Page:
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java 1.4 serializable incompatibilities  RSS feed

 
Chris Shepherd
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Hi, I'm having a problem moving to java 1.4 from 1.3. We have an app that I wrote in 1.3 thats saves stuff to file via an ObjectStreamField like this...

Then I use the writeObject and readObject to fill it or pull stuff out.
The problem is this. I keep getting this error.
java.io.InvalidClassException: javax.swing.AbstractListModel; local class incompatible: stream classdesc serialVersionUID = 2622425607724314306, local class serialVersionUID = -3285184064379168730
I'm almost positive its coming from the DefaultListModel in the object that uses the ObjectStreamField that I listed above. We already have save files out in "the wild" and changing to 1.4 will break them all unless I can find a way to get around this issue. I need 1.4 for some new stuff we are trying to do, so I would really rather find a fix than to go back to 1.3.

Thanks for any help you guys can give...
Chris
 
jason adam
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I wonder if this is somewhat related to using ObjectOutputStream. If you create a class, and instantiate an object for that class, and write the object to a file, it gets a UID associated with that object's class. If you make a change to the class, and recompile, you will find that you can no longer read the old object back from the file because it is no longer associated with the same UID that was originally written.
Appears the same situation might be happening here. The change from the class implementation from 1.3 to 1.4 is causing the stuff written to not be recognized. One of the biggest pains I've experienced with writing objects to a file, you're pretty much stuck with the implementation you wrote with.
Only way I've known to fix something like this is pulling the data from the file using an object of the original class, basically "copying" the data into a new object of the new class, and then rewriting. I'd love to hear of another way.
 
Chris Shepherd
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Well there is actually a way to move your own objects from one version to the next easily. All you have to do is set your object's SUID in the declaration part of your object like this

That 100 is just a number I picked. As long as your current SUID matches the past ones you used, you won't get errors. So by setting it to something you won't change, your object will always carry forward with no problems.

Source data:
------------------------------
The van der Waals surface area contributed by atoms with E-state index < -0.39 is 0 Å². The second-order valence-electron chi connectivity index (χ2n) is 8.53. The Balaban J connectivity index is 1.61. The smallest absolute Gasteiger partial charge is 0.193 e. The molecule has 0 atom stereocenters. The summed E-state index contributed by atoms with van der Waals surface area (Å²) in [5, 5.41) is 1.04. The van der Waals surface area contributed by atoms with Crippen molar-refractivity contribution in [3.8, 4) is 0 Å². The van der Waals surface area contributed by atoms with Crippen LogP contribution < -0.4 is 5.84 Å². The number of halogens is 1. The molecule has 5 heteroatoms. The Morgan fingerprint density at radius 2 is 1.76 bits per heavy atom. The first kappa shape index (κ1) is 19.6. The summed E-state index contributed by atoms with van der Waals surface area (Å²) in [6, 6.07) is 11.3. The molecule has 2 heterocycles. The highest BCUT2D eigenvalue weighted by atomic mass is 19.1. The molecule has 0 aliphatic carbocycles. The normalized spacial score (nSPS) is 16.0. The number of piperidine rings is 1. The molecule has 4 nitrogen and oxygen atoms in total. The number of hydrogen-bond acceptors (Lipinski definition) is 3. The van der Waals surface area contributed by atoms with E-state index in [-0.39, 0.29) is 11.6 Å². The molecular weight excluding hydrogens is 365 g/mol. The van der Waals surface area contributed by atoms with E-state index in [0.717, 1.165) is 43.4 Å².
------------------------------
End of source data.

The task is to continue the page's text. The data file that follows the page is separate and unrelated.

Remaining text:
When you change something(add a variable that you want saved, change the type of a variable) you just have to accomodate the change in your readObject and writeObject methods. Since the SUID is still the one you set it to, there are no errors in matching it to older versions of your object.
If you'll notice in my first post I put in a "version" variable. When you add a method to your object, your java defined SUID will change(and screw up all those saved files), but since we set it manualy, it will stay the same and won't break things. Since adding a method doesn't affect what you want saved, you just leave the object "version" as it was. If, however, you wanted to change a

to a

you just have to change the version number in your object and then check for it in your readObject method like this

This is getting long, so I'll stop, but its very handy for moving your own objects forward after making changes.
My problem is with changes that Sun must have made to their AbstractListModel... I guess I need to change my object so it doesn't rely on the ListModel objects. And there's the answer for my question, heyhey ..
Thanks for rubber ducking for me.
[ June 05, 2002: Message edited by: Chris Shepherd ]
[ June 05, 2002: Message edited by: Chris Shepherd ]
 
jason adam
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Cool, didn't know about setting the SUID manually, that will save me a huge amount of headaches in the future! Thanks for the info.
Rubber ducking you? Not familiar with the term, and it brings back unsettling memories of Sesame Street from when I was a kid. Ernie's "Rubber ducky, you're the one. Makes bathtime so much fun..." *shivers*
 
Chris Shepherd
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well actually, that didn't fix my problem... I checked out the change file on 1.4 and Sun says that serialization from 1.3 will be broken and they suggest setting the SUID in your objects to carry forward. They don't mention what we should do about their objects that have changed...
I am having to write a conversion program to rewrite all the "wild" save files out there to the new save format which will only include primitives, strings, and primitive/String arrays. I'm hoping Sun doesn't screw those up in future versions. Its a pain, but it has to be done or I'm stuck with 1.3 forever... might as well get it over with now while the customers kind of expect some issues since the program is brand new.
But typically yes, setting the SUID on your objects really saves you time and effort. I *think* you can even use setting the SUID without rewriting the readObject and writeObject methods as long as you don't change any variables. Its really gotten cleaner for me tho by using my own. I always know exactly whats getting saved.
Oh yeah, rubber ducking is just sitting there and nodding wisely while I explain my problem. Sometimes in explaining the problem I can find the solution...
[ June 06, 2002: Message edited by: Chris Shepherd ]
 
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